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What is conscience? Does it coincide with will and awareness, with understanding and wanting? With the warning or the intention? What does it mean to recognize oneself as sinners or do we have to recognize sin, that is, what is pleasing God is what is not? For example, when I go to confession I don’t know what to confess. Is it good or bad because it means that I have no awareness of my sins and if so what can I do to become aware of it?

A priest answer

1.     BY conscience we mean that set of moral principles in the light of which we formulate the judgment on the goodness or malice of human actions. Some of these principles are identical in all men and are learned as soon as our intelligence wakes up and becomes aware of its actions. These very first principles constitute that reality which the ancients called synderesis. They flow from our nature and emanate from a threefold inclination: the inclination to self-preservation for which we consider everything that favors self-preservation good for us and we consider bad what attends it; the inclination to the conservation of the species that pushes to form friendships, indeed, that particular type of friendship that is expressed in marriage and in the family; the inclination to know the truth and to live in society. These principles are identical in all men.

2.     Saint Albert the Great says : just as in the field of speculative truths there are principles that man must not acquire, because they are naturally given to him to help him in the knowledge of the truth, so, at the level of practical knowledge, there are universal principles that direct action and help practical intelligence to discern honest from moral evil. They are not acquired through study, but they are the natural law inscribed in the spirit of man. For St. Augustine these are maxims of law, such as ‘fornication must be blamed, we must not kill, we must pity the infirmity of the afflicted’ … “(Summa de creaturis, II, 71, 1).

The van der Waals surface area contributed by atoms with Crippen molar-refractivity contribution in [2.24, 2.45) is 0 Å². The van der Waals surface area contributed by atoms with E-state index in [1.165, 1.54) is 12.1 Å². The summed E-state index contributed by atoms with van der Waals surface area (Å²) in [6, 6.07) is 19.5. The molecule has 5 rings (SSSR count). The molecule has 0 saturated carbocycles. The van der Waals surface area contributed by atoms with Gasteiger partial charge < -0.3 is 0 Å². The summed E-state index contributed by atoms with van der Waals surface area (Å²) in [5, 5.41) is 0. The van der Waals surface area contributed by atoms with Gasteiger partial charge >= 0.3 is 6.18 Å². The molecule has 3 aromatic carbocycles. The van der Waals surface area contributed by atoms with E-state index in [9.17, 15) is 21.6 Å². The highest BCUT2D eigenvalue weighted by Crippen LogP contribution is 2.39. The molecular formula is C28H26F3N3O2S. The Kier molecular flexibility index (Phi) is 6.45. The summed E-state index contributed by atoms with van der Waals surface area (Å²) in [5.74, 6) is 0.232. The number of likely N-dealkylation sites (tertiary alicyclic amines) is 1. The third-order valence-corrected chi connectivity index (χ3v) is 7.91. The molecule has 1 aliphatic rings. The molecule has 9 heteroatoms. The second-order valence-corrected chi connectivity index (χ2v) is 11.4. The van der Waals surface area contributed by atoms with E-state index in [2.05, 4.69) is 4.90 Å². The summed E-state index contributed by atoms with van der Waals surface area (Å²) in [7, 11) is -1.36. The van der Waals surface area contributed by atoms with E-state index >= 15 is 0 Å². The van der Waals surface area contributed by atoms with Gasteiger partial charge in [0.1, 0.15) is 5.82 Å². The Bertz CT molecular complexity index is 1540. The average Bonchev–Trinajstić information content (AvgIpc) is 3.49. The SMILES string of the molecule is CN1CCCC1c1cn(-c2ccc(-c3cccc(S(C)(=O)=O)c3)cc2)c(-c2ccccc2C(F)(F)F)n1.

3.     For St. Thomas the very first moral principles that constitute synderesis are indestructible and are identical in all men: “But synderesis presupposes an act [prior] in time, for it belongs to synderesis to speak out against evil and stir on to good.”(De veritate 16,2) and it “is salso in infidels as regards natural light” (in II Sent.,39,3,1 ad 3.)

4.     Consciousness belongs to intelligence. It is a habitus or set of principles in the light of which we express the judgment of moral goodness or malice. Judgment is an act of intelligence.

5.     On the basis of these principles many others are formed. They are learned from teaching and education. A good portion is also made up of human laws or regulations which in this case prohibit or declare certain actions lawful and punish others.

6.     In this second area there may be errors, gaps for which it is necessary to form or educate the conscience to pronounce righteous judgments.

7.     You tell me that when you go to confession you don’t know what to say. Most likely and thank God in your life there are no serious sins because they would immediately emerge. But there are so many venial. It would be enough to recall how much the Liturgy of the Church makes us say at the beginning of the Holy Mass: I confess … I have sinned a lot in thoughts, words, works and omissions. Saint Ambrose in a prayer before Mass confessed that he had not well guarded neither thought nor language. We too are in the condition of Saint Ambrose, without mentioning the omissions for which we did not respond promptly to the divine inspirations. In your next confession also tell the priest that you have not always guarded the thought and the language, nor have you always readily responded to the divine inspirations.

I wish you a Merry Christmas and a Happy New Year.

I entrust you to the Lord and I bless you.

Father Angelo